Before Washington became a state in 1889, territorial land claims recorded many names which are not now well-known. Who were these early-arriving settlers? The map of what is now the Wedgwood and Meadowbrook neighborhoods of northeast Seattle is dotted with land claims in the name of Marshall Blinn. Who was he?
Students of Seattle history recognize names of major figures such as Arthur Denny, leader of the Denny Party of white settlers who arrived in 1851 and who are considered the founders of the city. But there were many other contributors to early Seattle whose names have been forgotten. On the basis of the number of land claims of Marshall Blinn, he would seem to have been an important figure, but we will find that though his influence touched Seattle, he never actually lived in Seattle.
In this article I will tell about logging and land-grabbing in Washington Territory before statehood, and I will speculate on how northeast Seattle might have developed differently if Marshall Blinn, an early adventurer, had come to live on his land claims.
Copyright notice: the text of this article is protected under a Creative Commons Copyright. Do not copy without permission.
Marshall Blinn goes West
As a lumberman and ship captain from the state of Maine, Marshall Blinn sailed a ship to San Francisco and explored the economic opportunities following the California Gold Rush of 1849. Rather than taking a chance on finding gold, Blinn saw that there was money to be made as a supplier. Blinn went in together with other Maine lumbermen and formed a company to supply the miners, and the city of San Francisco, with timbers needed for building.
In 1856 Blinn, age 28, and his bride Julia moved out to live in Washington Territory for the rest of their lives. Washington had been made separate from Oregon just three years before, and very few white settlers lived north of the Columbia River.
Together with other lumber speculators the Blinns founded the sawmill town of Seabeck on Hood Canal (on Puget Sound, west of Seattle across the Kitsap Peninsula.) In those early days it was said that settlements around Puget Sound were mere suburbs of San Francisco, because nearly all of the lumber that could be produced by Seabeck, Seattle and other logging and sawmill communities was put aboard ships to California.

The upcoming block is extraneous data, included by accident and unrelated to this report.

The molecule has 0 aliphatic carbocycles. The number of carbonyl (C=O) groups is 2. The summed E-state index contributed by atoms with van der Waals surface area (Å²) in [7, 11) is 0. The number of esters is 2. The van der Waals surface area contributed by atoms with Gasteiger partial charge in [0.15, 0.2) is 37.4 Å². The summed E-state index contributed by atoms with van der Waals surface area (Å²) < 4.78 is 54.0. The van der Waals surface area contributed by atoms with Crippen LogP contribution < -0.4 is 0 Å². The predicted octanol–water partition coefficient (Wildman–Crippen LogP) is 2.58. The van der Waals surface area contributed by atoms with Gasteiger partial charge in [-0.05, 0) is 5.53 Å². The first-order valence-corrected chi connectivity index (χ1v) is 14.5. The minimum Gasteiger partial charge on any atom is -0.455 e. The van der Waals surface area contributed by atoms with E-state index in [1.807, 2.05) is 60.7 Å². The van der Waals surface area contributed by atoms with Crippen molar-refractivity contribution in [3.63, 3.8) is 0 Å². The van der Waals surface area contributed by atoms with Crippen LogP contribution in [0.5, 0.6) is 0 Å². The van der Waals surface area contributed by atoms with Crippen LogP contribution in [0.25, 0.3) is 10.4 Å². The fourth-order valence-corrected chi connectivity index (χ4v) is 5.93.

A Floating Economy
Small ships sailed up and down Puget Sound in the 1850s and would stop to trade with settlements. The ships functioned as traveling grocery stores, carrying a stock of basic supplies to offer in trade for lumber. In his memoir Pioneer Days on Puget Sound, Seattle founder Arthur Denny wrote of the first contact with such a ship on December 9, 1851, while the Denny Party was settling in for the winter on Alki Point:
About the time we had completed our winter quarters, the brig “Leonesa,” Capt. Daniel S. Howard, came to anchor in the bay. Seeing that the place was inhabited by whites, the captain came on shore seeking a cargo of piles (lumber) and we readily made a contract to load his vessel. We had no team (of horses or oxen) at the time. Some of us went to work cutting the timber nearest to the water and rolled and hauled in by hand, while Lee Terry went up the Sound and obtained a yoke of oxen, which he drove on the beach from Puyallup, with which to complete the cargo; but we had made very considerable progress by hand before his arrival with the cattle. (page 36, Pioneer Days on Puget Sound by Arthur Denny.)
Marshall Blinn visits Seattle
Though he was a resident at Seabeck in the 1850s and 1860s, Marshall Blinn became well-known in Seattle through visits on the ship he piloted, the Brontes. Blinn had been sailing up and down the West Coast searching for a place to set up a timber operation along with his co-investors. Other “men from Maine” were doing the same, including Pope & Talbot who set up at Port Gamble. The timber operations recruited more men from Maine to work at the mills. Mill workers didn’t stay long, as the men wanted to get their own land claims. One example is the Preston brothers, some of whom became early residents of Seattle.
Though he is not mentioned by name in records of the day of the Battle of Seattle, it is possible that Marshall Blinn was at the helm of the Brontes which was anchored in Elliott Bay on January 26, 1856. During the Battle of Seattle, white settlers took refuge in a blockhouse at First & Cherry Streets while under fire from Indian attackers hidden above the tree line, which was then at Third Avenue.
The Puget Sound Indian War had begun in October 1855 at other settlements, including the White River valley (Auburn). Seattle settlers made ready by constructing a blockhouse and asking for military protection. A warship, the U.S.S. Decatur, was anchored in Elliott Bay and ready to defend the Seattle settlement on that day in January 1856.
Arthur Denny wrote that “It is a mere matter of opinion whether the town without the aid of the Decatur would have been able to withstand the attack; but with the help of the marines on shore and the guns of the Decatur in the harbor it was quite a different matter.” (page 76, Pioneer Days on Puget Sound.) It was also recorded that anyone who wanted to leave town, was evacuated on the Brontes.
Blinn gives Seward a tour
Toward the end of the 1860s Marshall Blinn may have foreseen the coming decline of the lumber business due to having depleted the supply of trees, and the general decline in economic conditions. Blinn had turned 40 years old and he left the Seabeck sawmill business in the hands of his brother, while he went on to other pursuits and investments. Blinn gave consideration to settling in Seattle but decided upon Olympia, perhaps so that he would already be living at the seat of government for Washington Territory.